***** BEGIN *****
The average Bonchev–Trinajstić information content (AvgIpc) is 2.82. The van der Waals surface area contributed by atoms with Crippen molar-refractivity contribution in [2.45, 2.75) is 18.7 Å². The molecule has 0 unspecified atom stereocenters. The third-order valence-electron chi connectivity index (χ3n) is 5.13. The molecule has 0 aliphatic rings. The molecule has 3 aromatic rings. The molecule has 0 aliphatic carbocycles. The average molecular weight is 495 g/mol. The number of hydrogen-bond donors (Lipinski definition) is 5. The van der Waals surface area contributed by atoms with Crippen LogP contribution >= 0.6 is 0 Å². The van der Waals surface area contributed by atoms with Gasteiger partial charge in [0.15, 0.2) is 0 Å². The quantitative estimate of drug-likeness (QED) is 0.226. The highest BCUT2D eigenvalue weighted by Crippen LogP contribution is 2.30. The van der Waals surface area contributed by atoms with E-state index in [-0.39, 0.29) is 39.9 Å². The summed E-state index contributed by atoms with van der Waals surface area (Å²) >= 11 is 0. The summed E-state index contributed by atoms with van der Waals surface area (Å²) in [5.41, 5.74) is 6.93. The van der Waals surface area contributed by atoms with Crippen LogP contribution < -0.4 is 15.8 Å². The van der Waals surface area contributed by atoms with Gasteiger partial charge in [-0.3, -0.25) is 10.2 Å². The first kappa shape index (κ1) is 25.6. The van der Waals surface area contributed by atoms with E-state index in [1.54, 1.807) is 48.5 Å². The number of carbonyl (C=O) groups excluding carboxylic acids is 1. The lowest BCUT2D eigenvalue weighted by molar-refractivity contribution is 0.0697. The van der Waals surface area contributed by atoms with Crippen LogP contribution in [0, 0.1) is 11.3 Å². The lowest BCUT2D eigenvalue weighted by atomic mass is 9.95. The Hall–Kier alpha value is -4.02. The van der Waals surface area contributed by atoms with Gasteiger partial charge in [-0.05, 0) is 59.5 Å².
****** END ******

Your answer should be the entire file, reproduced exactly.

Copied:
The average Bonchev–Trinajstić information content (AvgIpc) is 2.82. The van der Waals surface area contributed by atoms with Crippen molar-refractivity contribution in [2.45, 2.75) is 18.7 Å². The molecule has 0 unspecified atom stereocenters. The third-order valence-electron chi connectivity index (χ3n) is 5.13. The molecule has 0 aliphatic rings. The molecule has 3 aromatic rings. The molecule has 0 aliphatic carbocycles. The average molecular weight is 495 g/mol. The number of hydrogen-bond donors (Lipinski definition) is 5. The van der Waals surface area contributed by atoms with Crippen LogP contribution >= 0.6 is 0 Å². The van der Waals surface area contributed by atoms with Gasteiger partial charge in [0.15, 0.2) is 0 Å². The quantitative estimate of drug-likeness (QED) is 0.226. The highest BCUT2D eigenvalue weighted by Crippen LogP contribution is 2.30. The van der Waals surface area contributed by atoms with E-state index in [-0.39, 0.29) is 39.9 Å². The summed E-state index contributed by atoms with van der Waals surface area (Å²) >= 11 is 0. The summed E-state index contributed by atoms with van der Waals surface area (Å²) in [5.41, 5.74) is 6.93. The van der Waals surface area contributed by atoms with Crippen LogP contribution < -0.4 is 15.8 Å². The van der Waals surface area contributed by atoms with Gasteiger partial charge in [-0.3, -0.25) is 10.2 Å². The first kappa shape index (κ1) is 25.6. The van der Waals surface area contributed by atoms with E-state index in [1.54, 1.807) is 48.5 Å². The number of carbonyl (C=O) groups excluding carboxylic acids is 1. The lowest BCUT2D eigenvalue weighted by molar-refractivity contribution is 0.0697. The van der Waals surface area contributed by atoms with Crippen LogP contribution in [0, 0.1) is 11.3 Å². The lowest BCUT2D eigenvalue weighted by atomic mass is 9.95. The Hall–Kier alpha value is -4.02. The van der Waals surface area contributed by atoms with Gasteiger partial charge in [-0.05, 0) is 59.5 Å².